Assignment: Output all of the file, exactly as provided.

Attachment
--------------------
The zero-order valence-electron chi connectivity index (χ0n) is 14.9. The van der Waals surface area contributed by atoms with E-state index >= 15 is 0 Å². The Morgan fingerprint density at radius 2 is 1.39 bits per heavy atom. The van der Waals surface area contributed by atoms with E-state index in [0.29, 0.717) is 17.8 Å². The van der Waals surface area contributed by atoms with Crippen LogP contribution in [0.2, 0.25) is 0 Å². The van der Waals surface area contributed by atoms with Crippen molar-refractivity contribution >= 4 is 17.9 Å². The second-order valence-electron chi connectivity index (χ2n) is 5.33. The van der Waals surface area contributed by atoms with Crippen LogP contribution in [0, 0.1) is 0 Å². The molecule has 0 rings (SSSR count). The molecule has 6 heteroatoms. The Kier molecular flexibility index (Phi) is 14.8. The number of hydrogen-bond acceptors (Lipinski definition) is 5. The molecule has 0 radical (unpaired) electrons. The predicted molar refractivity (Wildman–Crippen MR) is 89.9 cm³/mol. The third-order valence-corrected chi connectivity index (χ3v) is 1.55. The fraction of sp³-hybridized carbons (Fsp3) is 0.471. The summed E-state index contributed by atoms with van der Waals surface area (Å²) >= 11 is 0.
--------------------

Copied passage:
The zero-order valence-electron chi connectivity index (χ0n) is 14.9. The van der Waals surface area contributed by atoms with E-state index >= 15 is 0 Å². The Morgan fingerprint density at radius 2 is 1.39 bits per heavy atom. The van der Waals surface area contributed by atoms with E-state index in [0.29, 0.717) is 17.8 Å². The van der Waals surface area contributed by atoms with Crippen LogP contribution in [0.2, 0.25) is 0 Å². The van der Waals surface area contributed by atoms with Crippen molar-refractivity contribution >= 4 is 17.9 Å². The second-order valence-electron chi connectivity index (χ2n) is 5.33. The van der Waals surface area contributed by atoms with Crippen LogP contribution in [0, 0.1) is 0 Å². The molecule has 0 rings (SSSR count). The molecule has 6 heteroatoms. The Kier molecular flexibility index (Phi) is 14.8. The number of hydrogen-bond acceptors (Lipinski definition) is 5. The molecule has 0 radical (unpaired) electrons. The predicted molar refractivity (Wildman–Crippen MR) is 89.9 cm³/mol. The third-order valence-corrected chi connectivity index (χ3v) is 1.55. The fraction of sp³-hybridized carbons (Fsp3) is 0.471. The summed E-state index contributed by atoms with van der Waals surface area (Å²) >= 11 is 0.